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Fuseini, MP for Sagnarigu, makes false claims about Ghana’s GDP growth history, food inflation and public debt stock

On Thursday, March 16, Members of Parliament continued to debate the Motion to thank President Nana Akufo-Addo for his State of the Nation address, which was delivered on March 8, 2023.

Member of Parliament for the Sagnarigu constituency, A.B.A Fuseini, was among the MPs allowed by the Speaker to contribute to the debate.

The MP was very critical of the government. He said that Ghanaians, under the leadership of President Akufo-Addo, are “suffering the most excruciating hardship ever in the annals of our country’s history.”

Defending that statement, he made some claims revolving around Ghana’s GDP growth, food inflation and public debt stock.

The entire Parliament session was streamed on Facebook, and his claims can be found between minutes 2:06:45 and 2:11:15.

Claim 1: Inflation is currently 53.7 per cent.

Verdict: False. The figure quoted by the MP is not current. The Statistical Service has issued an update on Ghana’s inflation situation.

Data from the Ghana Statistical Service indicate that annual inflation eased to 52.8 per cent in February 2023 from the 53.6 per cent recorded in January 2023. The figure quoted by MP cannot be considered Ghana’s current inflation rate as the Statistical Service had released the rate for February before the claim was made in Parliament.

The Statistical Service announced the February inflation rate on March 15. The claim was made on Thursday, March 16.

Claim 2:  Food inflation is above 122%.

Verdict: False.

The Consumer Price Index for February 2023, released by the Ghana Statistical Service, quotes 59.1 per cent as the country’s Food and Non-alcoholic beverages inflation rate. This slightly dropped from the 61.0 per cent recorded in January 2023.

“The Food and Non-alcoholic beverages inflation rate recorded a year-on-year inflation rate of 59.1 per cent in February 2023. The Non-Food group recorded a year-on-year inflation rate of 47.9 per cent in February 2023,” the report stated.

The MP may have referred to the October 2022 Africa Pulse Report report, which quoted 122 per cent as Ghana’s food inflation from January to October 2022 alone.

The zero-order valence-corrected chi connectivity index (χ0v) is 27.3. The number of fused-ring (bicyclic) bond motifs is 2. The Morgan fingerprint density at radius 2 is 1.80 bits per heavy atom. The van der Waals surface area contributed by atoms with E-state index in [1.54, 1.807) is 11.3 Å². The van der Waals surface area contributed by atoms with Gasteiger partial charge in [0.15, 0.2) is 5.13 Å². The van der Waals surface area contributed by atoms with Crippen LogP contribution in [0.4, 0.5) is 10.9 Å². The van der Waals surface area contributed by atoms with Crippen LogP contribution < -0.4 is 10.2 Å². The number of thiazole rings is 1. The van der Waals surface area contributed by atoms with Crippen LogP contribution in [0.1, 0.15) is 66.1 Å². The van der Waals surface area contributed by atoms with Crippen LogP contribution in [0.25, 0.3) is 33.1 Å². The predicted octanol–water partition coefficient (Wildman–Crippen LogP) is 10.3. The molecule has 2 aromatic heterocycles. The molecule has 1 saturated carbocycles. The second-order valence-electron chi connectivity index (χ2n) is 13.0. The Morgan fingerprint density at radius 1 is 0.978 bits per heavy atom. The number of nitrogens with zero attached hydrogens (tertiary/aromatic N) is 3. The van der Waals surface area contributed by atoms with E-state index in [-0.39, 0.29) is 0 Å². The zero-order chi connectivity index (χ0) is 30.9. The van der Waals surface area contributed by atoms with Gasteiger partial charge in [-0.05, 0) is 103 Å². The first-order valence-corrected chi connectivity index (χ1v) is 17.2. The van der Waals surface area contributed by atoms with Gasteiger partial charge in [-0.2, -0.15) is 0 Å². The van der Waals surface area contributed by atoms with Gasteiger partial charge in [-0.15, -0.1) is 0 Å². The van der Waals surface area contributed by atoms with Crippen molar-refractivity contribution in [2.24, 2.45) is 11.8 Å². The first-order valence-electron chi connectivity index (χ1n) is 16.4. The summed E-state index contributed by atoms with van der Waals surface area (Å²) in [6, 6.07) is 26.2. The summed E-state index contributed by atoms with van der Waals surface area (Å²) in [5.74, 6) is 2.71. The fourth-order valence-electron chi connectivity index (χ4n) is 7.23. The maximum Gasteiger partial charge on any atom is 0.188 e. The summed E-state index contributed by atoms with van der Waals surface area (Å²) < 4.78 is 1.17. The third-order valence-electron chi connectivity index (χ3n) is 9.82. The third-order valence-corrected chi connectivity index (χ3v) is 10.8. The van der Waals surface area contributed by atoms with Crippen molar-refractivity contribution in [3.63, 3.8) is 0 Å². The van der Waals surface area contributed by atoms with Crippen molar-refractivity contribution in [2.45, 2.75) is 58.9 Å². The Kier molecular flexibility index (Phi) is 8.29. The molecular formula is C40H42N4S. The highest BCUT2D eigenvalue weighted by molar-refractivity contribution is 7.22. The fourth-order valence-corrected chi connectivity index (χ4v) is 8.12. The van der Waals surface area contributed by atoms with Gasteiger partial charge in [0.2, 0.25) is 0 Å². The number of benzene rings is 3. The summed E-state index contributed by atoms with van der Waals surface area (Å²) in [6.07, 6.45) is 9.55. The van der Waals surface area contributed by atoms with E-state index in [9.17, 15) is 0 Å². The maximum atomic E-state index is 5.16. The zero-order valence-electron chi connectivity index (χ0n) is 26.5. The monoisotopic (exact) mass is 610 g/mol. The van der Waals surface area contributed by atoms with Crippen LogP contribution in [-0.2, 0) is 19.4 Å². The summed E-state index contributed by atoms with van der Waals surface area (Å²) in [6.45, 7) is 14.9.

Claim 3: Ghana’s worst economic growth rate was recorded in 2020.

Verdict: False; Ghana has recorded lower GDP growths in its history.

“The worst level of economic performance in this country in terms of growth on an annual basis for any particular year has been under the watch of Nana Akufo-Addo and Dr Bawumia. [We recorded] 0.4 per cent in 2020… the worst record ever has been under the NPP [with] 0.4 per cent in 2020,” the Sagnarigu MP claimed whilst on the floor of parliament.

Indeed, the Finance Ministry, in the 2021 Mid-Year Review Statement (Page 14), quoted 0.4 per cent as the country’s GDP growth rate for 2020. However, that is not the worst ever recorded in Ghana.

Observing data from the World Bank, we noticed that Ghana had recorded lower GDP growth rates in the past. 

For instance, the country recorded in 1983 a -4.6 per cent economic growth rate. In 1979, the economy contracted by 2.5 per cent. These are just two instances out of several others where the country’s economic growth was lower than the 0.4 recorded in 2020.

Claim 4: Ghana’s best economic performance was recorded in 2011

Verdict: True. 

“The best economic performance in annual growth was 14.1 per cent in 2011,” A.B.A Fuseini said.

The World Bank’s GDP growth rate dashboard for Ghana commenced in 1961. Since that year, the highest economic growth rate recorded by the country was 14 per cent. 

Source: World Bank
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